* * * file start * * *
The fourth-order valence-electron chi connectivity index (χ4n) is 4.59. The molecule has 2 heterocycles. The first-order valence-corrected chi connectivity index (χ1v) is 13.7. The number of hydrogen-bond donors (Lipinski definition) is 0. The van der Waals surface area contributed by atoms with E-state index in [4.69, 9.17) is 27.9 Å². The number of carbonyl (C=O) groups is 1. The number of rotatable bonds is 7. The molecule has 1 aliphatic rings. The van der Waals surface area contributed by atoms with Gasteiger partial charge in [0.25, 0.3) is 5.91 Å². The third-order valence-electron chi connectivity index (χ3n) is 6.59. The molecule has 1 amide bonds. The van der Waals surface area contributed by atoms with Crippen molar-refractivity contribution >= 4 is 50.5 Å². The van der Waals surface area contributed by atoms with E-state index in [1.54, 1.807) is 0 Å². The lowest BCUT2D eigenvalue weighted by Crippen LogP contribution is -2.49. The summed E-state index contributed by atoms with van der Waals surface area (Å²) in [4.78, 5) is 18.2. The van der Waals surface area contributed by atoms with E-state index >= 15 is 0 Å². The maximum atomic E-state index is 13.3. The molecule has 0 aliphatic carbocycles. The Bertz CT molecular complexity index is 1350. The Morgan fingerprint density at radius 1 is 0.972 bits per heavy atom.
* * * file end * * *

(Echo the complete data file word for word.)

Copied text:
The fourth-order valence-electron chi connectivity index (χ4n) is 4.59. The molecule has 2 heterocycles. The first-order valence-corrected chi connectivity index (χ1v) is 13.7. The number of hydrogen-bond donors (Lipinski definition) is 0. The van der Waals surface area contributed by atoms with E-state index in [4.69, 9.17) is 27.9 Å². The number of carbonyl (C=O) groups is 1. The number of rotatable bonds is 7. The molecule has 1 aliphatic rings. The van der Waals surface area contributed by atoms with Gasteiger partial charge in [0.25, 0.3) is 5.91 Å². The third-order valence-electron chi connectivity index (χ3n) is 6.59. The molecule has 1 amide bonds. The van der Waals surface area contributed by atoms with Crippen molar-refractivity contribution >= 4 is 50.5 Å². The van der Waals surface area contributed by atoms with E-state index in [1.54, 1.807) is 0 Å². The lowest BCUT2D eigenvalue weighted by Crippen LogP contribution is -2.49. The summed E-state index contributed by atoms with van der Waals surface area (Å²) in [4.78, 5) is 18.2. The van der Waals surface area contributed by atoms with E-state index >= 15 is 0 Å². The maximum atomic E-state index is 13.3. The molecule has 0 aliphatic carbocycles. The Bertz CT molecular complexity index is 1350. The Morgan fingerprint density at radius 1 is 0.972 bits per heavy atom.